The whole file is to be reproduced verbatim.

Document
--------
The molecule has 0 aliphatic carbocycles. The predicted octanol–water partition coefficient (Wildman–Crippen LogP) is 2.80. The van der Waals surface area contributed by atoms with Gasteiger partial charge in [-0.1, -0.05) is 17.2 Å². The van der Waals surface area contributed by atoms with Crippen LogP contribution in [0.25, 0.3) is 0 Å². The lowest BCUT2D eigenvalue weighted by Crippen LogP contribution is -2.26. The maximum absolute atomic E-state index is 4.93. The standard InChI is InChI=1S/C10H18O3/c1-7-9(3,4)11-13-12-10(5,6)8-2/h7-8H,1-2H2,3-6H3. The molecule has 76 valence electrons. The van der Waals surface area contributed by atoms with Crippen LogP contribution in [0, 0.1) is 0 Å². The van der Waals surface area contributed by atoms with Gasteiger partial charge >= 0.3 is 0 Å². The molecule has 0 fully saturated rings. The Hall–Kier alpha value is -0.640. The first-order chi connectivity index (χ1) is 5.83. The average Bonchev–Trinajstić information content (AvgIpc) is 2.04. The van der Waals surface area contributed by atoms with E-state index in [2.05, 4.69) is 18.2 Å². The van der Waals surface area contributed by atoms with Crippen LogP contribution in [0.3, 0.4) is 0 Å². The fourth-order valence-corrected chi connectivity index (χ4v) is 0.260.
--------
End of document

The molecule has 0 aliphatic carbocycles. The predicted octanol–water partition coefficient (Wildman–Crippen LogP) is 2.80. The van der Waals surface area contributed by atoms with Gasteiger partial charge in [-0.1, -0.05) is 17.2 Å². The van der Waals surface area contributed by atoms with Crippen LogP contribution in [0.25, 0.3) is 0 Å². The lowest BCUT2D eigenvalue weighted by Crippen LogP contribution is -2.26. The maximum absolute atomic E-state index is 4.93. The standard InChI is InChI=1S/C10H18O3/c1-7-9(3,4)11-13-12-10(5,6)8-2/h7-8H,1-2H2,3-6H3. The molecule has 76 valence electrons. The van der Waals surface area contributed by atoms with Crippen LogP contribution in [0, 0.1) is 0 Å². The van der Waals surface area contributed by atoms with Gasteiger partial charge >= 0.3 is 0 Å². The molecule has 0 fully saturated rings. The Hall–Kier alpha value is -0.640. The first-order chi connectivity index (χ1) is 5.83. The average Bonchev–Trinajstić information content (AvgIpc) is 2.04. The van der Waals surface area contributed by atoms with E-state index in [2.05, 4.69) is 18.2 Å². The van der Waals surface area contributed by atoms with Crippen LogP contribution in [0.3, 0.4) is 0 Å². The fourth-order valence-corrected chi connectivity index (χ4v) is 0.260.